Gap insurance could be your key to get through the employer’s door and sell voluntary.

As deductibles continue to increase with the rising cost of health care and the enforcement of Affordable Care Act regulations, some experts say gap insurance interest is on the rise. Gap insurance is a supplement to group medical insurance that covers some out-of-pocket costs for those plans with increasingly high deductibles.

Dan McNeill is a gap insurance and voluntary expert currently serving in business development at The Beazley Group, a Lloyd’s of London carrier. He says gap insurance should be a foot-in-the-door tool for brokers who are skeptical about how to sell voluntary.

See related: Voluntary benefits: What makes for a successful broker-carrier relationship?

“What gap insurance for me has done is it’s allowed me to go to brokers who are not that big into voluntary benefits and tell them how they can free up money for their employers with gap,” he explains. “If we raise the out-of-pocket on major medical and bring in reinsurance with 8% to 12%, we return some money to the employees and the employer. Then, we can fund a dental to go from employer-paid to voluntary” because the employees will still be saving money on their monthly premiums.

He gives another example: “Gap insurance provides first-dollar benefits, so if I go into a family and I save them $40 a month, they can keep $20 for their gas tank and spend $20 on a nice little voluntary accident plan.”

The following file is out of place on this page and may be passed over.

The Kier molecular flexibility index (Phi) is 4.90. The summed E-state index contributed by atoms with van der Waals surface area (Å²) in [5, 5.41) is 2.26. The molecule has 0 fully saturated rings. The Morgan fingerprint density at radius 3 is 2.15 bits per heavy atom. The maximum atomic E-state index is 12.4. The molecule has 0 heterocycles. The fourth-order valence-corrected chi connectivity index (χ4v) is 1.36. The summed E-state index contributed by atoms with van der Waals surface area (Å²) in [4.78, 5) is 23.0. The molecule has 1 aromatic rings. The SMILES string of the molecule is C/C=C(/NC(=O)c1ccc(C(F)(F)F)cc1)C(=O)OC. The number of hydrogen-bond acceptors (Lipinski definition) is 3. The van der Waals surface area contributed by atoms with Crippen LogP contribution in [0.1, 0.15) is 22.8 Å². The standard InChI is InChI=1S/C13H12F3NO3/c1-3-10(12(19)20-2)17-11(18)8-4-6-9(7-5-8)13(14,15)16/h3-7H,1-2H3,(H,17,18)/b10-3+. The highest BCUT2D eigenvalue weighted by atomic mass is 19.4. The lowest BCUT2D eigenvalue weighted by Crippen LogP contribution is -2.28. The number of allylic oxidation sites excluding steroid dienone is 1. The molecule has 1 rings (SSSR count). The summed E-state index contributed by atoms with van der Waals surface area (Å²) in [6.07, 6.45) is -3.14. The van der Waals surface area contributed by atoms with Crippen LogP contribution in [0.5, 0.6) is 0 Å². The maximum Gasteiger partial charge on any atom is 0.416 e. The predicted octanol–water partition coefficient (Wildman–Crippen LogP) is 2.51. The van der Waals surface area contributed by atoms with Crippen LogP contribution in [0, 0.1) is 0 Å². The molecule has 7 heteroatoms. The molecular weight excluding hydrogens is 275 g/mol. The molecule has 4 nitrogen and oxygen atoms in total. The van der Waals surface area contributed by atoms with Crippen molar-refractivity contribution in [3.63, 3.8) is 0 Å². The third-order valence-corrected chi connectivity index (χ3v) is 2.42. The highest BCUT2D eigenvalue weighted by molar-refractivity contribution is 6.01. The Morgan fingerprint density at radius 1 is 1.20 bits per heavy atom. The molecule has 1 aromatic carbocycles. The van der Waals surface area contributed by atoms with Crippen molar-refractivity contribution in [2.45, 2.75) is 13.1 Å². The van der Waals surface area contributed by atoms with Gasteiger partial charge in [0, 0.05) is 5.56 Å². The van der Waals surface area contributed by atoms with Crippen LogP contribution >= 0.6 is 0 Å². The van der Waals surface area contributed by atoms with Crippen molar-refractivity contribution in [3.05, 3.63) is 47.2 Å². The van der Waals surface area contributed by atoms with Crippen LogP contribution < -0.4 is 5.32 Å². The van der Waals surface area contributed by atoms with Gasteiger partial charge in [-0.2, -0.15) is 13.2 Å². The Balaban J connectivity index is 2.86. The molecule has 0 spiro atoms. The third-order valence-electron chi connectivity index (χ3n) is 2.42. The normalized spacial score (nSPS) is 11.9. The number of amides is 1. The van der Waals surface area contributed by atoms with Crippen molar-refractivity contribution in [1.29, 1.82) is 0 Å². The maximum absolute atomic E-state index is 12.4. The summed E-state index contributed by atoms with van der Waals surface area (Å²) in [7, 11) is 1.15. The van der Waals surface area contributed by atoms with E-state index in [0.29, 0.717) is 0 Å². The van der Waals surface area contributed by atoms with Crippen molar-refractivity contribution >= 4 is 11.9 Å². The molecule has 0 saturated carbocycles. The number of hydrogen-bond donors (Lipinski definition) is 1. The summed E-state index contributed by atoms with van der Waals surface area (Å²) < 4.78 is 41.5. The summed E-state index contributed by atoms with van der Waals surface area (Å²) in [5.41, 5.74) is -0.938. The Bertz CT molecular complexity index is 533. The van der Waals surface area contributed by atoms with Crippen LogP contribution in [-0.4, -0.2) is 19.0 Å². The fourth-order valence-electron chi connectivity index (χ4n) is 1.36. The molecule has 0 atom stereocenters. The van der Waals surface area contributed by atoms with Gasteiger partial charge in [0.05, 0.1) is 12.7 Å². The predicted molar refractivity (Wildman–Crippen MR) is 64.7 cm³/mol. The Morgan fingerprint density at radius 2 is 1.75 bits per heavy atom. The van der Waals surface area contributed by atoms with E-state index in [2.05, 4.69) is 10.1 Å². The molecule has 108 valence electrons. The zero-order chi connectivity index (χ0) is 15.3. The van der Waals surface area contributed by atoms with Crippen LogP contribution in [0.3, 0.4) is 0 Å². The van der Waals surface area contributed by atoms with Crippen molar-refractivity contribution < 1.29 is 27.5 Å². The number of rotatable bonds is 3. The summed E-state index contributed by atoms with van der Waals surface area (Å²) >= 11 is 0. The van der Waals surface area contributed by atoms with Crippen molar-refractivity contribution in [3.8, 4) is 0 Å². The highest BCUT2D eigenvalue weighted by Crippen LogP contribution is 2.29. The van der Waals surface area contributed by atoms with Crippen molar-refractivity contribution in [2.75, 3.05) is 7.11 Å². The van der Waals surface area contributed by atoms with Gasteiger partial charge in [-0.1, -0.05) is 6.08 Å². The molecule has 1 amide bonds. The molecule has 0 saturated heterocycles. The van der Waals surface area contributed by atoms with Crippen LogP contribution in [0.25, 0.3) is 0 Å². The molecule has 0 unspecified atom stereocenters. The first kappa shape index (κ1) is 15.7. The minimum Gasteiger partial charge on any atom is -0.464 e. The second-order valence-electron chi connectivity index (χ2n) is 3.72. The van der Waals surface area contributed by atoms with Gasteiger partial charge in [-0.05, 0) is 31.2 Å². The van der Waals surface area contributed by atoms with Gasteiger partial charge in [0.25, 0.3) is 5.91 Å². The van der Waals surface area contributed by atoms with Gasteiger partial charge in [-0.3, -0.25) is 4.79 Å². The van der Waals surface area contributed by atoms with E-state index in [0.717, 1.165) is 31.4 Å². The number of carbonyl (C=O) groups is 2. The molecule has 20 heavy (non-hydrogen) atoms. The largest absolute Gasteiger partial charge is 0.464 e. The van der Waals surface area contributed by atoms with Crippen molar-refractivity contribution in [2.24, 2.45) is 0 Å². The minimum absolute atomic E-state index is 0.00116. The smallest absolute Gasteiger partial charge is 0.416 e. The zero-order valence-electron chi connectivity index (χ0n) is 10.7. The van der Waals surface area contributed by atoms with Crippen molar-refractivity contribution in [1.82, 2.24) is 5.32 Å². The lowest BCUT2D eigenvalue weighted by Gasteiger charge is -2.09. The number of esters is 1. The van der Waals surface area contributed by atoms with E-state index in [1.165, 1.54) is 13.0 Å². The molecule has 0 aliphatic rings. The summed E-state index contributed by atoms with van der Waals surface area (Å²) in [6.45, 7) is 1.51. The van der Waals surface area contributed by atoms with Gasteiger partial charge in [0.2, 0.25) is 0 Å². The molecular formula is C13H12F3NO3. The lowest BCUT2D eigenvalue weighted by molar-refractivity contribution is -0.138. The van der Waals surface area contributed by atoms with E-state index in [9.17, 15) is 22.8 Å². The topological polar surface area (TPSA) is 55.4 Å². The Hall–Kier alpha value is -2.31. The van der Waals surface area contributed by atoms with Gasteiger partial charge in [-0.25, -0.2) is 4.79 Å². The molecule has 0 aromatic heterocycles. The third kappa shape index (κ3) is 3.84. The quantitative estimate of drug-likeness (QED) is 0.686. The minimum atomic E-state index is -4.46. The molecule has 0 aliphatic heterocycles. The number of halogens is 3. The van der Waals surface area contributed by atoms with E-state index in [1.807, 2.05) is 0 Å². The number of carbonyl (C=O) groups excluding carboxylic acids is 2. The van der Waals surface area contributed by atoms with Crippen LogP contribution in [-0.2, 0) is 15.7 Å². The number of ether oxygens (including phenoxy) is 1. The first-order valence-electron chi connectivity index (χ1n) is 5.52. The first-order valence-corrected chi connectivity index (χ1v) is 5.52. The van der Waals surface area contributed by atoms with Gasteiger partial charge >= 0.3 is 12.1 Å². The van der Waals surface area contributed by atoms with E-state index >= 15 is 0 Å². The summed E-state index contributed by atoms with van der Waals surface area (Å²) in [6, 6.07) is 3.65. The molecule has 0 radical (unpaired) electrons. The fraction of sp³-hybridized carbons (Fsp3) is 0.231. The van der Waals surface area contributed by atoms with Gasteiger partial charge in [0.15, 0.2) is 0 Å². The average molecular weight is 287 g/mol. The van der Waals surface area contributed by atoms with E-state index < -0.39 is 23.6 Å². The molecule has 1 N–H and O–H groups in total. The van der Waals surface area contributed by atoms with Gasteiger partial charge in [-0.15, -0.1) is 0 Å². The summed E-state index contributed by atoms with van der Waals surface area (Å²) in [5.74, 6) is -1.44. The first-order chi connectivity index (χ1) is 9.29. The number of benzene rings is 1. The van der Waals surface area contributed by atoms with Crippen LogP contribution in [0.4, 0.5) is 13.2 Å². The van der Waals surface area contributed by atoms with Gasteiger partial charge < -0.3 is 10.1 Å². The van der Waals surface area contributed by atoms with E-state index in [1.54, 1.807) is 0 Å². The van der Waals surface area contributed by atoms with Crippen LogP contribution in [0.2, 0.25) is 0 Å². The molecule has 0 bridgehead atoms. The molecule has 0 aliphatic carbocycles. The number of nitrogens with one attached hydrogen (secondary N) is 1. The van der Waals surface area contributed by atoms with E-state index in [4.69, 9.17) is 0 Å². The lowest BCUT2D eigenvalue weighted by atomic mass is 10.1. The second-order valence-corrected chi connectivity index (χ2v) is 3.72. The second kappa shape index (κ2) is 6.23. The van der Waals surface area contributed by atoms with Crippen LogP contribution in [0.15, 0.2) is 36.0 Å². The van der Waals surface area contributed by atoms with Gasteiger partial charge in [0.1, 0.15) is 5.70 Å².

In other words, he says, he frees up space with gap insurance for brokers to sell voluntary and still save the employee money on their premiums, while saving the employer money in switching some benefits — like dental in the first scenario — to voluntary.

This could be a way to pull more group benefit advisers into voluntary sales. Vinnie Daboul, vice president of national accounts at Employee Family Protection Inc. in Glastonbury, Conn., says that right now “the brokerage and consulting community just do not understand the power of a really strong voluntary plan.” He says that despite hype in the industry about the increasing number of voluntary sales, there’s still “resistance” on the part of many brokers not including voluntary in plan designs.

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